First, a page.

When the Royal Danish House announced late last week that Prince Henrik did not wish to be buried next to his wife, Queen Margrethe, he drew global condemnation, and a poll of Danish television viewers echoed this sentiment.
According to TV2, 54 percent of respondents were unhappy with the Prince’s statement.
“A surprisingly large number,” commented Lars Hovbakke Sørensen. “The society is usually more divided and has always accepted the Prince’s prank[s].”
Among Prince Henrik’s ‘pranks’: fleeing to his chateau in France in 2002 after his son – and first in line to the Danish throne – had been appointed the host of a New Year’s Day event in the Queen’s absence; interrupting his wife during a television interview when she’d been talking about a terrorist attack to complain that he’d never been proclaimed king; and not attending his wife’s 75th birthday celebrations due to ill health but then being spotted in Venice seemingly fine.
Women condemned Prince Henrik’s antics with 63 percent disapproving his move, and elderly people disapproved at 64 percent.
“Apart from duties as a Prince of Denmark, he also has duties as a spouse,” said Sørensen.
The elderly respondents, he said, “are aware of the traditions and attach to it.”
The Royal Danish House Director of Communications, Lene Balleby, said last week that, “For the Prince, the decision not to be buried beside the Queen is the natural consequence of not having been treated equally to his spouse – by not having the title and role he has desired.”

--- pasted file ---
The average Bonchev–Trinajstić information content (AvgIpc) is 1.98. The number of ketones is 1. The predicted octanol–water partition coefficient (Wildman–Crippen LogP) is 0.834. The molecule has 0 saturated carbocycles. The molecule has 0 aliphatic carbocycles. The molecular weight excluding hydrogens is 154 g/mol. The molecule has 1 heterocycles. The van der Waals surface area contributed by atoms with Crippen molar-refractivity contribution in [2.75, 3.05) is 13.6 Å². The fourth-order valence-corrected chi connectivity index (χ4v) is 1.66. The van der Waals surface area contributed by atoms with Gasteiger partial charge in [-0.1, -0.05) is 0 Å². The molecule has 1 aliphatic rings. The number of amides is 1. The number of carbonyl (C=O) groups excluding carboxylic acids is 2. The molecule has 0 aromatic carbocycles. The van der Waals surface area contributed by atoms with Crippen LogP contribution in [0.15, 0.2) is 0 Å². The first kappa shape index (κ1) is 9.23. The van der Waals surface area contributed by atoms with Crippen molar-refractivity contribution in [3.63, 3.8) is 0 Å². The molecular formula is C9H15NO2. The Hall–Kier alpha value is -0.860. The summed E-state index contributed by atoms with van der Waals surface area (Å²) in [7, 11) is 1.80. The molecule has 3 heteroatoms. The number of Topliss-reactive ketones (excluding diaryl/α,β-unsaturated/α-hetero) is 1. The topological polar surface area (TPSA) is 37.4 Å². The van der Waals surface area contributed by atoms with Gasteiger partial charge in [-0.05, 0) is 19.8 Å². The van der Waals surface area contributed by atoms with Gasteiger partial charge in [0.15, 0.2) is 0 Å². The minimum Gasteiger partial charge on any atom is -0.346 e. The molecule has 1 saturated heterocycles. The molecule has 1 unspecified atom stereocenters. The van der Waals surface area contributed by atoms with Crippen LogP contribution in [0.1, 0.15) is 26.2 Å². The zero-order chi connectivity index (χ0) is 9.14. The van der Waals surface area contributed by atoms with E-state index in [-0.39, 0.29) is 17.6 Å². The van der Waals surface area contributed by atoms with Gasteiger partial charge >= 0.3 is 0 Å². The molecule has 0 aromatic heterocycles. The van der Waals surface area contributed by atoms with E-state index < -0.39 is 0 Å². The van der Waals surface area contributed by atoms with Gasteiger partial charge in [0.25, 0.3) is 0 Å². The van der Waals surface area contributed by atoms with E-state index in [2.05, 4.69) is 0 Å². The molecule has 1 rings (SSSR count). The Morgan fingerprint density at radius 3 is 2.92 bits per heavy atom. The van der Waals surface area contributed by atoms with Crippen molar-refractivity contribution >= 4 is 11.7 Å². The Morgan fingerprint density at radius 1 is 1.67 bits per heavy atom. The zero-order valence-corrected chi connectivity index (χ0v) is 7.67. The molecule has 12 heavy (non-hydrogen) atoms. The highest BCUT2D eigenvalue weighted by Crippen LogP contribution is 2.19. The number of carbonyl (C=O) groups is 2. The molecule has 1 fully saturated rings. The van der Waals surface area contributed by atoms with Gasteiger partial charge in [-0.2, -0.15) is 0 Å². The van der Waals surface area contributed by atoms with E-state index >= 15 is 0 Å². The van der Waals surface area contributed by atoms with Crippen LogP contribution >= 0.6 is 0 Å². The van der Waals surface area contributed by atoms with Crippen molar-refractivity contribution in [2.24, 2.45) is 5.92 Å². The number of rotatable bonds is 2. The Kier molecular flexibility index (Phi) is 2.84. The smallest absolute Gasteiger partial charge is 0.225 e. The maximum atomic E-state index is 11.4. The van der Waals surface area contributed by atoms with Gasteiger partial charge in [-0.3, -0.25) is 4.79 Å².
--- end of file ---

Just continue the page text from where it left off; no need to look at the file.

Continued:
Prince Henrik is, of course, sore at the fact that he was never named king. The title of a king automatically outranks that of queen – and kings are born, not made – so when a queen regent marries, her husband does not take the title. When a king marries, his wife takes the title of queen, but she is a queen consort and not a queen regent.
It was further announced that His Royal Highness would be buried in Denmark when he dies, just not in Roskilde Cathedral, where Danish monarchs and their consorts have been buried since the 15th century.
Queen Margrethe is said to be okay with her husband’s decision. An elegantly designed sarcophagus had been developed for the royal couple, but it remains to be seen if the Queen will rest there by herself or in a different sarcophagus designed for one.
Prince Joachim, the younger son of Queen Margrethe and Prince Henrik, spoke briefly to reporters at the opening of the Copenhagen Grand Prix, saying, “This is not news for us in the family. We have been aware of it for a long time, and I think it has been said. We have all been aware of it, and therefore there is no more to say about it.”
In other consort news, Prince Philip, Queen Elizabeth’s long-serving consort retired this week after 70 years of service to Queen and Country – never once complaining about not being made king.
Click here to read Royal Central’s Editor Charlie Proctor talk about Prince Henrik and his “embarrassment to constitutional monarchy.”